SQS Events

Jets supports SQS Events as a Lambda trigger. So you can send a message to an SQS queue and it triggers a Lambda function to run. The Lambda function has access to the message data via event.

There are a few ways to connect an SQS queue to a Lambda function with Jets.

  1. Existing SQS Queue
  2. Generated Function SQS Queue
  3. Generated Shared SQS Queue

We’ll cover each of them:

Existing SQS Queue

Here is an example connecting an existing SQS queue to a Lambda function in a Event

Generate code.

jets generate:event waiter --trigger sqs --method order

It looks something like this.


class WaiterEvent < ApplicationEvent
  class_timeout 15.minutes # Lambda Function timeout must be less than or equal to the SQS Visibility timeout
  sqs_event "hello-queue"
  def order
    puts "event #{JSON.dump(event)}"
    puts "sqs_events #{JSON.dump(sqs_events)}"

Ultimately, the sqs_event declaration generates a Lambda::EventSourceMapping. The properties of the mapping can be set with an additional Hash argument:

  sqs_event("hello-queue", batch_size: 10)

Generated Function SQS Queue

Jets can create and manage an SQS queue for a specific function. This is done with a special :generate_queue argument.

class CoolEvent < ApplicationEvent
  class_timeout 30 # must be less than or equal to the SQS queue default timeout
  sqs_event :generate_queue
  def lift
    puts "lift event #{JSON.dump(event)}"

A special :QueueProperties key will set the SQS::Queue properties. Other keys set the Lambda::EventSourceMapping properties. Example:

    BatchSize: 10, # property of EventSourceMapping
    QueueProperties: {
      MessageRetentionPeriod: 345600, # 4 days in seconds

Here’s an example screenshot of a generated SQS queue:

Note, SQS Queues managed by Jets are deleted when you delete the Jets application.

Generated Shared SQS Queue

Jets can also support creating a shared SQS Queue via a Shared Resource. Here’s how you create the SQS queue as a shared resource:


class List < Jets::Stack

You can reference the Shared Queue like so:


class CoolEvent < ApplicationEvent
  class_timeout 30 # must be less than or equal to the SQS queue default timeout
  depends_on :list # so we can reference list shared resources
  sqs_event ref(:waitlist) # reference sqs queue in shared resource
  def fix
    puts "fix #{JSON.dump(event)}"

Underneath the hood, Jets provisions resources via CloudFormation. The use of depends_on ensures that Jets will pass the shared resource List stack outputs to the CoolEvent stack as input parameters. This allows CoolEvent to reference resources from the separate child List stack.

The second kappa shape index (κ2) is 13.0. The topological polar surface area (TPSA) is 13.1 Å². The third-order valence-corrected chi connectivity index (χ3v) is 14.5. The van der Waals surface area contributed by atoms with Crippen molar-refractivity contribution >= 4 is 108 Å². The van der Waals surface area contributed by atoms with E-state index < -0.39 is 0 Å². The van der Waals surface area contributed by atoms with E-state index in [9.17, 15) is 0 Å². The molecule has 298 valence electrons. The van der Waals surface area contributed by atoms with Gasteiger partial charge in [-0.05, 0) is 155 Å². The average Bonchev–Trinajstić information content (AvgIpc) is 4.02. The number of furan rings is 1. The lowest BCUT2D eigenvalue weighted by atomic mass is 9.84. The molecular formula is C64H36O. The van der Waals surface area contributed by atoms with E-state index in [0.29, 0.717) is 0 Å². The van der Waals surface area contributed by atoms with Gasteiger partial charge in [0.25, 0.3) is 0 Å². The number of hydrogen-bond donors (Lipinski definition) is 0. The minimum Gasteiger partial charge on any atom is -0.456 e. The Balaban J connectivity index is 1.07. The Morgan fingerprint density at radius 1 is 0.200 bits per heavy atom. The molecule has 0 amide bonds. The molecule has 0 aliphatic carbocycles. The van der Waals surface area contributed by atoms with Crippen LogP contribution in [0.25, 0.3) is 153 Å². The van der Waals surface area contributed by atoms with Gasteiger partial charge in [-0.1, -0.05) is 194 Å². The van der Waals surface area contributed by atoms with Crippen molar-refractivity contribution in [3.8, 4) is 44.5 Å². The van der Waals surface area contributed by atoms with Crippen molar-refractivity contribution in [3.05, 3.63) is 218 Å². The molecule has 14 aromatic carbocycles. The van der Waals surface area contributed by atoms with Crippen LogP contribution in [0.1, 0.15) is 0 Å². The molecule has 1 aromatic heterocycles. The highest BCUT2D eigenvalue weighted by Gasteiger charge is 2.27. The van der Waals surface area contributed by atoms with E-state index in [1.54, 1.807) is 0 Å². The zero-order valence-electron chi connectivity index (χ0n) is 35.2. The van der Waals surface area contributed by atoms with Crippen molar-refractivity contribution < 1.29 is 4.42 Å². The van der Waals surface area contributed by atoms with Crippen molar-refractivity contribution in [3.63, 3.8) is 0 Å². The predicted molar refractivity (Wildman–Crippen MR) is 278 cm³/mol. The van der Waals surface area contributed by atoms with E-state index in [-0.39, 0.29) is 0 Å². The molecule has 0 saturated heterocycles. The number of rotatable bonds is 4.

For those learning CloudFormation, these resources might help:

Accessing the SQS Url

You can access the SQS url with the lookup method. The method is available to Jets::Stack subclasses like the List class here. Here’s an example:


class PostmanEvent < ApplicationEvent
  include Jets::AwsServices

  iam_policy "sqs"
  def deliver
    puts "queue arn: #{List.lookup(:waitlist)}"
    puts "queue url: #{List.lookup(:waitlist_url)}"
    queue_url = List.lookup(:waitlist_url)
    message_body = JSON.dump({"test": "hello world"})
      queue_url: queue_url,
      message_body: message_body,

Send Test Message

Here’s an example of sending a message to an SQS queue via the aws sqs send-message CLI:

aws sqs send-message --queue-url https://sqs.us-west-2.amazonaws.com/112233445566/hello-queue --message-body '{"test": "hello world"}'

You can send a message via the SQS Console, sdk, etc also.

Tailing Logs

It helps to tail the logs and watch the event as it comes through.

jets logs -f -n waiter_event-order

Event Payloads

Here’s an example of the event payload.

    "Records": [
            "messageId": "1e0bfe01-f9df-46c0-8d86-2fd898e4dee9",
            "receiptHandle": "AQEBgxVw0hjHeNKB1brir4hr0Fxvz4ERJIqd7bP/iHw82/+UUx/r4W0KG3FSiEA4A+Vk0oS8dT6W8be/Bn7eJjKspZfW2KzC0xzsCmS+BihySk1SX9FM5SW1rFd3bFWYtT6s7pOX2inaU/THtn7Envp5Rs+zehmNIspnLPZkf9h3RFSQk12xaVaOmCQnHtz9o8uKIXwMEwn5IhlJgC0DIuM1v8NZK8Hc65b4xpf09vf01LEA/XdXm24SjfJ0fl7ev2rBXtkMitAfNmKd8x0fcbG3O7H7wB+CIKR4+QvGcI6u9QuAdPU5MpIJ46niJmrtnIx70S5Go1paUYMa77ABBjFWoJkJHvHouuiohEQHdMrH1QSyabNBS2Nw2dikhBcXVtLQW4iH+xNXwLIVUxarAk9EHokh1iGWZsG91whmPaAl0t2Vdfo6Dcm0/6IgXhKcLFIw",
            "body": "{\"test\": \"hello world\"}",
            "attributes": {
                "ApproximateReceiveCount": "1",
                "SentTimestamp": "1550605918693",
                "SenderId": "AIDAJTCD6O457Q7BMTLYM",
                "ApproximateFirstReceiveTimestamp": "1550605918704"
            "messageAttributes": {},
            "md5OfBody": "3d635e69eb93fd184b47a31d460ca2b6",
            "eventSource": "aws:sqs",
            "eventSourceARN": "arn:aws:sqs:us-west-2:112233445566:demo-dev-List-3VJ13ADFT5VZ-Waitlist-X35N8JKWZTL3",
            "awsRegion": "us-west-2"


The sqs_event helper method unravels the data and provides the SQS message body.

  "test": "hello world"

IAM Policy

An IAM policy is generated for the Lambda function associated with the SQS event that allows the permissions needed. You can control and override the IAM policy with normal IAM Policies if needed though.


If you get an error message about Invalid request provided: Queue visibility timeout like this:

05:50:35PM CREATE_FAILED AWS::Lambda::EventSourceMapping HandleEventSourceMapping Resource handler returned message: "Invalid request provided: Queue visibility timeout: 30 seconds is less than Function timeout: 60 seconds (Service: Lambda, Status Code: 400, Request ID: 2a7e4692-70fe-45eb-8fd3-06f20692af1e)" (RequestToken: 414a433a-21a3-da18-676e-fd00001fded2, HandlerErrorCode: InvalidRequest)

This means the SQS Queue Default visibility timeout is less than the Lambda Function timeout. You have to decrease the Lambda Function timeout or increase the SQS Queue timeout.